“I often find it hard to find a one- or two-word ‘shorthand’ to describe a book. I haven’t read TENDERWIRE but the dilemma reminds me of Stef Penney’s TENDERNESS OF WOLVES -- could you call that crime fiction? It is a murder investigation in one way, but is mainly about literal and metaphorical journeys. Another example is one I read over Christmas, THE THIRTEENTH TALE by Diane Setterfield -- I had no idea that there was going to be a crime in it and a mystery to solve -- but there was, as we discover about 3/4 of the way in. Does this make it crime fiction? I have never heard this book described thus, but it could be … it would not be wrong to do so, I think. Personally, I find the adjective ‘literary’ somewhat pretentious in describing books (or blogs, etc). I don’t see a problem with calling something a mystery, thriller, crime or detective story, if that’s what it is even if only in part.”Thank you kindly, ma’am. And now for the bit where we get Maxine reaching for her poisonous stilettos: we think Maxine is wrong. Yep, we know, sacrilege, blasphemy, Maxine’s the font and oracle of crime fiction UK, yadda-blah, we’ve heard it all before. But we still think she’s wrong, albeit in a nit-picky way. Y’see, we agree in broad principle with Maxine’s thoughts, and with the general thrust of her arguing in favour of inclusiveness. But we have a tiny problem with this bit: “Does this make it crime fiction? I have never heard this book described thus, but it could be … it would not be wrong to do so, I think.” Fair enough, and generously put. In our opinion, though, it should read, “It would be wrong not to do so.” By which we mean the book or story, if it is to be considered crime fiction, should have a clarity of purpose in how it approaches the possibilities, complex motivations and scenarios the genre allows, and a clarity of intent in the way these are presented. This is not about body counts or style or offer platforms, and it has nothing to do with subjective opinions on good or bad writing. It is about the writer having the moral commitment to explore the reasons why crime fiction is such a perennially popular source of solace, entertainment and even joy for readers all around the globe, why Karl Marx could say, “Crime never pays – not so!” The worth to the economy of anti-crime measures is virtually inestimable; crime fiction is as an inevitable consequence of social evolution and the democratisation of culture as is policing, house alarms, car insurance or pepper spray. If a writer understands that the fictions of crime in books or movies serve as a lightning rod to the inevitable fears and paranoias of the modern world, and has wit enough to render our most primal instinct entertaining, then he or she is a crime writer and the book is a crime novel. Otherwise, and even if there’s only the tiniest doubt, it’s not. And that’s our two cents. Anyone else want to jump in here?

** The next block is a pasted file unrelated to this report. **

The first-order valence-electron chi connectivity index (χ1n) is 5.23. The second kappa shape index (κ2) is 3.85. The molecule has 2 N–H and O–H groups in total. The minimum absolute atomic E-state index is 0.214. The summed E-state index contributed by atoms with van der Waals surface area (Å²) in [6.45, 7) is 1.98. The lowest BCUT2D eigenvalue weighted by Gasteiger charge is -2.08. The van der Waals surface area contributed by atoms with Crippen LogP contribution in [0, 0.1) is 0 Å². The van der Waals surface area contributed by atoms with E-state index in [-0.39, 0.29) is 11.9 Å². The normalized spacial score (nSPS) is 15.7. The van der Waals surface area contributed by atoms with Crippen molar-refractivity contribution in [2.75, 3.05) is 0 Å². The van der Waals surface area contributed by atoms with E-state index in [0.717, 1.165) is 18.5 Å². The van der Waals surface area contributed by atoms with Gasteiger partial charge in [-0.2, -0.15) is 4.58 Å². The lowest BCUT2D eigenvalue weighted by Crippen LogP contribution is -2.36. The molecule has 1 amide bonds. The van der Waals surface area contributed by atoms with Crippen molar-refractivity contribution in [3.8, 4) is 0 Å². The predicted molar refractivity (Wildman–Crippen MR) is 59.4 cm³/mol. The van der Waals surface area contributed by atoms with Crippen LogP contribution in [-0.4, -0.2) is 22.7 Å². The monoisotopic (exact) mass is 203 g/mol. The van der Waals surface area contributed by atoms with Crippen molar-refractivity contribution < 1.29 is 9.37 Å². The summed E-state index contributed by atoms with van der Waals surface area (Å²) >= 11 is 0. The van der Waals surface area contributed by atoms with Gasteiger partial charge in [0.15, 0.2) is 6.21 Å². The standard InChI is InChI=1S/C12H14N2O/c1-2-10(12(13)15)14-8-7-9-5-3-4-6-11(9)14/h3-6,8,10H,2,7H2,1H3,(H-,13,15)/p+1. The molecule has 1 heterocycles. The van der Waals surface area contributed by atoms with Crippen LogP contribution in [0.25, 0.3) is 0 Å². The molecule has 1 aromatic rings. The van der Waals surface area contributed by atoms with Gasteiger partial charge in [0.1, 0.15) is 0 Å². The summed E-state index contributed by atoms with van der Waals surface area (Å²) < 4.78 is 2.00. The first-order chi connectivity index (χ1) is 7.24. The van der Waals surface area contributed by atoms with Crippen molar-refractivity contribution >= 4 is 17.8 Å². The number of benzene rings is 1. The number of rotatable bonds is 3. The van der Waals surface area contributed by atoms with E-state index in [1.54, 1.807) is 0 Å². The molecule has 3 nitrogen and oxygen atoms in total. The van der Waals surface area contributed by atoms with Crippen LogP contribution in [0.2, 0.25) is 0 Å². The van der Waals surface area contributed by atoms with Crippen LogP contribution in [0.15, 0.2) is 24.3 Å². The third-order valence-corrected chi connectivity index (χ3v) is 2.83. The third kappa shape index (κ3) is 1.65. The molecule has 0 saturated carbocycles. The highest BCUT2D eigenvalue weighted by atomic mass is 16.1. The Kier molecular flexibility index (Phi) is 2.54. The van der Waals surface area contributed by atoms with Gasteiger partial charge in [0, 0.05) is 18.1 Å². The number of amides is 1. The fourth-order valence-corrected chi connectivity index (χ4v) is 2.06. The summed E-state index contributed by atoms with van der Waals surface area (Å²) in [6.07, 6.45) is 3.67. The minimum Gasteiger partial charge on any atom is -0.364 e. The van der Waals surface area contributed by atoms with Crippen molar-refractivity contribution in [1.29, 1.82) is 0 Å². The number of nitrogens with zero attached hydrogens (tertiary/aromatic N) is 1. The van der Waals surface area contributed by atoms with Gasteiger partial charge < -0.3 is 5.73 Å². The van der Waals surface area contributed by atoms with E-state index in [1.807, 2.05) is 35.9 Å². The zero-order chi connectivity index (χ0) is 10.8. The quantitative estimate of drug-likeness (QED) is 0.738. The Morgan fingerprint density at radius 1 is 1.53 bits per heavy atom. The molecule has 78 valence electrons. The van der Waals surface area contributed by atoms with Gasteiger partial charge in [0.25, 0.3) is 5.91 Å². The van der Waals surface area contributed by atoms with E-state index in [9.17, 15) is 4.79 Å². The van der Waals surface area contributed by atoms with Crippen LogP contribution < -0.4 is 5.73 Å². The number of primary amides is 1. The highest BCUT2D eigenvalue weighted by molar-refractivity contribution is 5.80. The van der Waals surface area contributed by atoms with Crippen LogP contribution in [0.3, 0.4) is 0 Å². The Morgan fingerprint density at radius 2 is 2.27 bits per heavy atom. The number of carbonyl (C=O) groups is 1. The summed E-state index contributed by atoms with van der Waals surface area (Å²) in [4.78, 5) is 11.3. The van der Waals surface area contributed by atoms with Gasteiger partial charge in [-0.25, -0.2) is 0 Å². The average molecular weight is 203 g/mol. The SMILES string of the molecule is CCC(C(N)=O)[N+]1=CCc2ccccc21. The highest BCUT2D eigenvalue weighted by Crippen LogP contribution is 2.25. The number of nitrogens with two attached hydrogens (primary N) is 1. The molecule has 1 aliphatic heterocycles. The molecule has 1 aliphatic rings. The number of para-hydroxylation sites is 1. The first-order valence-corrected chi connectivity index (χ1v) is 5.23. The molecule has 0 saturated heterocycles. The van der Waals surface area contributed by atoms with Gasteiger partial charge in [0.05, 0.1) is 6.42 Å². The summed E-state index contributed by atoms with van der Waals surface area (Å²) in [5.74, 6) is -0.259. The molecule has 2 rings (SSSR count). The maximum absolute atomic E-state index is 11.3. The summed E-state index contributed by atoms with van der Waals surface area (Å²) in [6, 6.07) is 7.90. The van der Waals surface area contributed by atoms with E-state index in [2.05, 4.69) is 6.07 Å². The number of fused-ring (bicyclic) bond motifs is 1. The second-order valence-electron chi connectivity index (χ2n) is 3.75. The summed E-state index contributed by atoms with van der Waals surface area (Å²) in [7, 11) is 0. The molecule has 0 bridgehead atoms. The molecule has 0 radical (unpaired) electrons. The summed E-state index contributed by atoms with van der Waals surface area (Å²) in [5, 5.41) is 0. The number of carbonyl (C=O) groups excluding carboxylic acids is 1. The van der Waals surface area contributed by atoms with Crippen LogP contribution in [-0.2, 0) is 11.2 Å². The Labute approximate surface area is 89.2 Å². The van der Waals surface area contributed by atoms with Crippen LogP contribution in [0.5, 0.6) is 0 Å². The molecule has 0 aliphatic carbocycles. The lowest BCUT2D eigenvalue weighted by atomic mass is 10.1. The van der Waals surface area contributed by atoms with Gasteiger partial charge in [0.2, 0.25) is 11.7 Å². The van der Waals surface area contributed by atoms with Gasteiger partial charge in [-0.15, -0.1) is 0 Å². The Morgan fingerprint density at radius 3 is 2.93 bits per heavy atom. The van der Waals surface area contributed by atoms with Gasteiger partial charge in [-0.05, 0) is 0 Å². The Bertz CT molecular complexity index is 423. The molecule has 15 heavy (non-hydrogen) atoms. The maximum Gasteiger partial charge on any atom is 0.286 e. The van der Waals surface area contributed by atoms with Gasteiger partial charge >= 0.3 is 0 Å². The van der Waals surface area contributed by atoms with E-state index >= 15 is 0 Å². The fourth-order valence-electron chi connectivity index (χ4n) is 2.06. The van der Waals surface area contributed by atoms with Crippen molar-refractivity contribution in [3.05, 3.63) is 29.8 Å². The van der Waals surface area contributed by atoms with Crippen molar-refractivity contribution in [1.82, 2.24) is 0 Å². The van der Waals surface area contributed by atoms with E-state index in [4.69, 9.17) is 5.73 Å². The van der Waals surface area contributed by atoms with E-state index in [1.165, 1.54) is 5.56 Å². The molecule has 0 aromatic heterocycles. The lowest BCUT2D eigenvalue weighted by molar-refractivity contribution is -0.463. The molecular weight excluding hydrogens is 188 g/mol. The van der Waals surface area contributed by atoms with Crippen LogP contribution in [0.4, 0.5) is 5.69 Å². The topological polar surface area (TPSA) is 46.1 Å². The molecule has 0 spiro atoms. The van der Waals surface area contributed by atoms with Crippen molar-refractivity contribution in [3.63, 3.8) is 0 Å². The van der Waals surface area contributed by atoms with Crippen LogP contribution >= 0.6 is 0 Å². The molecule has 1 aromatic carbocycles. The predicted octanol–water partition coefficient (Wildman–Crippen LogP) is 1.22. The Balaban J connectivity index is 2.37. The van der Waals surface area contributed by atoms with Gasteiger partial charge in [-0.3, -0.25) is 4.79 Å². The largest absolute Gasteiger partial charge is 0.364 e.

“Burke shows again that he’s not just a comic genius, but also a fine dramatic writer and storyteller.” – Booklist. “Prose both scabrous and poetic.” – Publishers Weekly. “Proust meets Chandler over a pint of Guinness.” – Spectator. “Among the most memorable books of the year, of any genre.” – Sunday Times. “A hardboiled delight.” – Guardian. “Imagine Donald Westlake and Richard Stark collaborating on a screwball noir.” – Kirkus Reviews. “A cross between Raymond Chandler and Flann O’Brien.” – John Banville.
Wednesday, January 9, 2008
Crime Fiction: Guilty As Charged?
It’s probably because she’s some kind of science-y boffin-type that the ever-lovely Maxine Clarke gets right to the nub of an issue. We like to think of her as a classic Bond villainess (Maxine’s body-double pictured right), a radiant vision of foxiness possessed of a ruthless logic which will at some point cause her to try to kill us all with a single dart of her poisoned stiletto heel. Still, it can’t be Mills & Boon every day, right? Anyhoo, Maxine left a comment last week on the post from last week in which we apologised to Claire Kilroy for dragging her into the mire of a pointless row over what is and is not crime / mystery / thriller fiction. Quoth Maxine: